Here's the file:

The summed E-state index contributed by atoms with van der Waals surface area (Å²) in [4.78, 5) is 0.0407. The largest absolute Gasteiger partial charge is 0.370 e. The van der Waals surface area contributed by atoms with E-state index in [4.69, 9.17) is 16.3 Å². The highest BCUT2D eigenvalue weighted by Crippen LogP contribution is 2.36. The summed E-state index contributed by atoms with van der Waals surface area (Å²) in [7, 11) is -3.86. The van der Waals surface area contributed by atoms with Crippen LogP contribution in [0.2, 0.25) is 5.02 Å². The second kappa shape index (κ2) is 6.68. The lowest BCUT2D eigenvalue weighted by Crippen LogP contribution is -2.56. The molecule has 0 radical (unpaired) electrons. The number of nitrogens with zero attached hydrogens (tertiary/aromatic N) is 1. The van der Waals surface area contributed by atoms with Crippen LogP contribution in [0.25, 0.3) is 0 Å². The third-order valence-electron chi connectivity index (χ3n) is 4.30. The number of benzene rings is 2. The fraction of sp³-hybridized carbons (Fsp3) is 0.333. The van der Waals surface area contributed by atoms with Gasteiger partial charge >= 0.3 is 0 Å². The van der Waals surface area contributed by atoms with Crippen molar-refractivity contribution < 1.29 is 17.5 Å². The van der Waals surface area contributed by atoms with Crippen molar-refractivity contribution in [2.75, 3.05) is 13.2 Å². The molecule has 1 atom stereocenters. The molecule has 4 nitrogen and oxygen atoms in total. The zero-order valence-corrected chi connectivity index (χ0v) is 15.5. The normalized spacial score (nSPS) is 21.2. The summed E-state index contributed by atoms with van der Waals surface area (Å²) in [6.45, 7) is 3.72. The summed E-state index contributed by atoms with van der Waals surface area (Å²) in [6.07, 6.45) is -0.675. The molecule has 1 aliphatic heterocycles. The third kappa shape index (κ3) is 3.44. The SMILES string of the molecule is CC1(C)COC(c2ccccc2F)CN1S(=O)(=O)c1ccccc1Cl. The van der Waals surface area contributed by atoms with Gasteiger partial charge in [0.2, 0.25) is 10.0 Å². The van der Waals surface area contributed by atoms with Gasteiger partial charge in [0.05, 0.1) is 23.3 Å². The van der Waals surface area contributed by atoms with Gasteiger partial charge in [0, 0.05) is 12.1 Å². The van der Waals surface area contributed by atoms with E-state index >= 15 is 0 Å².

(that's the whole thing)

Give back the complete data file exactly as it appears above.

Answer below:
The summed E-state index contributed by atoms with van der Waals surface area (Å²) in [4.78, 5) is 0.0407. The largest absolute Gasteiger partial charge is 0.370 e. The van der Waals surface area contributed by atoms with E-state index in [4.69, 9.17) is 16.3 Å². The highest BCUT2D eigenvalue weighted by Crippen LogP contribution is 2.36. The summed E-state index contributed by atoms with van der Waals surface area (Å²) in [7, 11) is -3.86. The van der Waals surface area contributed by atoms with Crippen LogP contribution in [0.2, 0.25) is 5.02 Å². The second kappa shape index (κ2) is 6.68. The lowest BCUT2D eigenvalue weighted by Crippen LogP contribution is -2.56. The molecule has 0 radical (unpaired) electrons. The number of nitrogens with zero attached hydrogens (tertiary/aromatic N) is 1. The van der Waals surface area contributed by atoms with Crippen LogP contribution in [0.25, 0.3) is 0 Å². The third-order valence-electron chi connectivity index (χ3n) is 4.30. The number of benzene rings is 2. The fraction of sp³-hybridized carbons (Fsp3) is 0.333. The van der Waals surface area contributed by atoms with Gasteiger partial charge >= 0.3 is 0 Å². The van der Waals surface area contributed by atoms with Crippen molar-refractivity contribution < 1.29 is 17.5 Å². The van der Waals surface area contributed by atoms with Crippen molar-refractivity contribution in [2.75, 3.05) is 13.2 Å². The molecule has 1 atom stereocenters. The molecule has 4 nitrogen and oxygen atoms in total. The zero-order valence-corrected chi connectivity index (χ0v) is 15.5. The normalized spacial score (nSPS) is 21.2. The summed E-state index contributed by atoms with van der Waals surface area (Å²) in [6.45, 7) is 3.72. The summed E-state index contributed by atoms with van der Waals surface area (Å²) in [6.07, 6.45) is -0.675. The molecule has 1 aliphatic heterocycles. The third kappa shape index (κ3) is 3.44. The SMILES string of the molecule is CC1(C)COC(c2ccccc2F)CN1S(=O)(=O)c1ccccc1Cl. The van der Waals surface area contributed by atoms with Gasteiger partial charge in [0.2, 0.25) is 10.0 Å². The van der Waals surface area contributed by atoms with Gasteiger partial charge in [0.05, 0.1) is 23.3 Å². The van der Waals surface area contributed by atoms with Gasteiger partial charge in [0, 0.05) is 12.1 Å². The van der Waals surface area contributed by atoms with E-state index >= 15 is 0 Å².